At the party, a lot of people are talking about the big Guided By Voices show taking place in Halifax the next day. Jay is particularly excited about this concert. I ask him if he's familiar with their music, but he only knows one song, "Glad Girls." When he croons it on electric guitar I instantly recognize the melody, and I begin to share Jay's enthusiasm for this band that I know nothing about. I mention to Mike how my brother got a free ticket to the show waiting for me, but since I have no money and no way of getting to Halifax that Jay can have it. Mike tells me to keep the ticket, and to join them on the van trip to Halifax the next day.

FRIDAY

In the wee hours of the morning, I'm driving Mike's van since I'm the only one who didn't drink. The sun is coming up, and Steve wants something to eat. We find a Subway that's still open and everyone orders food stuffed with toppings that we know we shouldn't eat at this hour of the day, but cannot resist. Mikey performs some gymnastics in the line-up for sandwiches then yells foreign obscenities at the cute French girls leaving the restaurant upon our arrival.

After eating our subs in the parking lot, Steve tells me that everyone has decided that we need to go to the nearest beach immediately. I don't know much about the beaches in Prince Edward Island, and the nearest one that I actually know how to find is about twenty minutes outside of town. So we go to that one.

By the time we arrive at Brackley Beach, it is 6:45am. Everyone is still a little drunk or hungover, but a quick splash in the water has remarkable sobering effects. I borrowed Steve's extra pair of swimming trunks, and almost everyone has found appropriate clothing to adapt to the beach except for Mikey. So Mikey undresses on the shore and slowly walks into the ocean buck naked. We are not alone on the beach, there was at least one couple of senior citizens enjoying a beautiful morning walk on the beach, but they are gone now. I have little doubt that it had something to do with the big naked guy. Jay chokes on salt water while laughing at Mikey. We are a sea of bobbing heads giggling, and yelling about how awesome the water feels.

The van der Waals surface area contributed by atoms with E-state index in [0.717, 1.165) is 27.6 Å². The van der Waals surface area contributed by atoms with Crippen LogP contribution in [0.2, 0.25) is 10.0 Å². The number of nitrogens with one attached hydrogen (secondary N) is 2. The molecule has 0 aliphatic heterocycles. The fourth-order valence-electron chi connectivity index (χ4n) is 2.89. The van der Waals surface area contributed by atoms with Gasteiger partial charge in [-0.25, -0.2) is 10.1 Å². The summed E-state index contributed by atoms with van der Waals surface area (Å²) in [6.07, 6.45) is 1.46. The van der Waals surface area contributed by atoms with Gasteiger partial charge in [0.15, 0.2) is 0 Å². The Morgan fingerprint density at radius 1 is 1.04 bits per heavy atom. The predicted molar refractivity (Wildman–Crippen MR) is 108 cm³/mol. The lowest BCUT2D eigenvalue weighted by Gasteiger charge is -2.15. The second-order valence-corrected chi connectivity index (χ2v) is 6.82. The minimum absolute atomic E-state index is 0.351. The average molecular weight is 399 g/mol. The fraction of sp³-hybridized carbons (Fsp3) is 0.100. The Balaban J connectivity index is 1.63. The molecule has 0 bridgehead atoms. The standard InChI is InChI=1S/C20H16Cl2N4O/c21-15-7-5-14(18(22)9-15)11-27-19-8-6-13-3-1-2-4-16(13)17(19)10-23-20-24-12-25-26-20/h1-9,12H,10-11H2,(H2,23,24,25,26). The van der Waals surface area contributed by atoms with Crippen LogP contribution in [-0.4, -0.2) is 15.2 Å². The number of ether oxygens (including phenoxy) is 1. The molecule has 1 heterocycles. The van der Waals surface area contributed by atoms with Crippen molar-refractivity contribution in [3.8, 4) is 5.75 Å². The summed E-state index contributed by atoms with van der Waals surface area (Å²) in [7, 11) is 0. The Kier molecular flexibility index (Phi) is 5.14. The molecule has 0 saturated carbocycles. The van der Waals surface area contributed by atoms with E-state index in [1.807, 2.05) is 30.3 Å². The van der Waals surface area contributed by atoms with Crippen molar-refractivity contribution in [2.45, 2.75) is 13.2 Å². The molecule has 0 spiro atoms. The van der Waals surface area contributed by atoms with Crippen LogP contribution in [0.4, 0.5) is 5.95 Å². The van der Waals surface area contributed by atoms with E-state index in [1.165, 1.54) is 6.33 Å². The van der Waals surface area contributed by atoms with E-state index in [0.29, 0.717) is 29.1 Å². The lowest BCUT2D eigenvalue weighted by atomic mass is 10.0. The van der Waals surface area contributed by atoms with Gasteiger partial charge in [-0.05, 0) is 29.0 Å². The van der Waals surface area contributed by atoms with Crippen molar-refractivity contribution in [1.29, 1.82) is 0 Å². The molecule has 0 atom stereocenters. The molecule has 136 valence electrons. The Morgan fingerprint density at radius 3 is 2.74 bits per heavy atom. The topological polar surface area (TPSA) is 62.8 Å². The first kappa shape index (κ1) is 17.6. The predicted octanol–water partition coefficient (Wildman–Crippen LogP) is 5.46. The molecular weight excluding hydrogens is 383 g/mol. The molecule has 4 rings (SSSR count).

On the drive back to Charlottetown we are listening to Cape Breton's most purile punk bands, The Unwanted Guests, sing a song called "Abortion Bucket."

When we park across the street from my mother's house, Mike is concerned about waking her up. I assure him that she is probably already awake and ready for work by now. My mom asks me if anyone wants some breakfast as she prepares to leave for work, but I tell her that we already ate at Subway. I'm pretty sure Jay doesn't want any more food after he threw up out van window in front of Baba's earlier tonight. After I give him some Rolaids, everyone finds a place to sleep and shake off the sand from the beach on various couches and blankets on my mother's living room floor.

Mike doesn't bother going to sleep because he has to take the van to a garage soon and get the steering checked. It only cost him thirty bucks to fix, which is a relief because the band didn't expect to spend a huge chunk of their travel budget on last night's bar tab. It's also a relief that the steering is alright on the van. Now there's less need to worry while driving 120 km/h on the highway to Nova Scotia.